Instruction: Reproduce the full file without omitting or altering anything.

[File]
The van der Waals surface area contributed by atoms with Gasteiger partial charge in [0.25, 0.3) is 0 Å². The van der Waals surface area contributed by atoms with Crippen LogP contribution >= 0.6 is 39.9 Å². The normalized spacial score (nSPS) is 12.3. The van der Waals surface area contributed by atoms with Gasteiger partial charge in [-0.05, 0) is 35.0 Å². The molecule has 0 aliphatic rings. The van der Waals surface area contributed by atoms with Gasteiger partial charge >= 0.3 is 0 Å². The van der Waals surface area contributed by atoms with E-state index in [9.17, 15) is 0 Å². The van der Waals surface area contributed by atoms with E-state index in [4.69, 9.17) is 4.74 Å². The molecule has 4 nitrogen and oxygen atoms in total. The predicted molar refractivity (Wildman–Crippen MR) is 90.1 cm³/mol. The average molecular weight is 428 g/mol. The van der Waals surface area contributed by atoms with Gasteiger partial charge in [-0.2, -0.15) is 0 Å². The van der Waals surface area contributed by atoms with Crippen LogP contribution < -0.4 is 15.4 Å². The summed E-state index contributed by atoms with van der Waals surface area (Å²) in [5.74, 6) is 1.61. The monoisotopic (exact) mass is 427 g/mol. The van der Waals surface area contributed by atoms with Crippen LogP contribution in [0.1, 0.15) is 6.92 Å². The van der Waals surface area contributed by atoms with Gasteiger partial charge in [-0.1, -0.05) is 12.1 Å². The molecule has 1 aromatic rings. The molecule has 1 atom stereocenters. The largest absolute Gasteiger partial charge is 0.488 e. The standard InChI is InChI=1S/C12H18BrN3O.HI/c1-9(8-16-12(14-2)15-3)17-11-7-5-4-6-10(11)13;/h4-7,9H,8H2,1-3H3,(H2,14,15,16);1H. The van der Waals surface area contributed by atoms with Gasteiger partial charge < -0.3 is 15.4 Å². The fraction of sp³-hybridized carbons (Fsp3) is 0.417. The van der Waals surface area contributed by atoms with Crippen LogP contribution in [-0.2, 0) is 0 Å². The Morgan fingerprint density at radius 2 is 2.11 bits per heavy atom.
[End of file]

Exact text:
The van der Waals surface area contributed by atoms with Gasteiger partial charge in [0.25, 0.3) is 0 Å². The van der Waals surface area contributed by atoms with Crippen LogP contribution >= 0.6 is 39.9 Å². The normalized spacial score (nSPS) is 12.3. The van der Waals surface area contributed by atoms with Gasteiger partial charge in [-0.05, 0) is 35.0 Å². The molecule has 0 aliphatic rings. The van der Waals surface area contributed by atoms with Gasteiger partial charge >= 0.3 is 0 Å². The van der Waals surface area contributed by atoms with E-state index in [9.17, 15) is 0 Å². The van der Waals surface area contributed by atoms with E-state index in [4.69, 9.17) is 4.74 Å². The molecule has 4 nitrogen and oxygen atoms in total. The predicted molar refractivity (Wildman–Crippen MR) is 90.1 cm³/mol. The average molecular weight is 428 g/mol. The van der Waals surface area contributed by atoms with Gasteiger partial charge in [-0.2, -0.15) is 0 Å². The van der Waals surface area contributed by atoms with Crippen LogP contribution < -0.4 is 15.4 Å². The summed E-state index contributed by atoms with van der Waals surface area (Å²) in [5.74, 6) is 1.61. The monoisotopic (exact) mass is 427 g/mol. The van der Waals surface area contributed by atoms with Crippen LogP contribution in [0.1, 0.15) is 6.92 Å². The van der Waals surface area contributed by atoms with Gasteiger partial charge in [-0.1, -0.05) is 12.1 Å². The molecule has 1 aromatic rings. The molecule has 1 atom stereocenters. The largest absolute Gasteiger partial charge is 0.488 e. The standard InChI is InChI=1S/C12H18BrN3O.HI/c1-9(8-16-12(14-2)15-3)17-11-7-5-4-6-10(11)13;/h4-7,9H,8H2,1-3H3,(H2,14,15,16);1H. The van der Waals surface area contributed by atoms with Gasteiger partial charge < -0.3 is 15.4 Å². The fraction of sp³-hybridized carbons (Fsp3) is 0.417. The van der Waals surface area contributed by atoms with Crippen LogP contribution in [-0.2, 0) is 0 Å². The Morgan fingerprint density at radius 2 is 2.11 bits per heavy atom.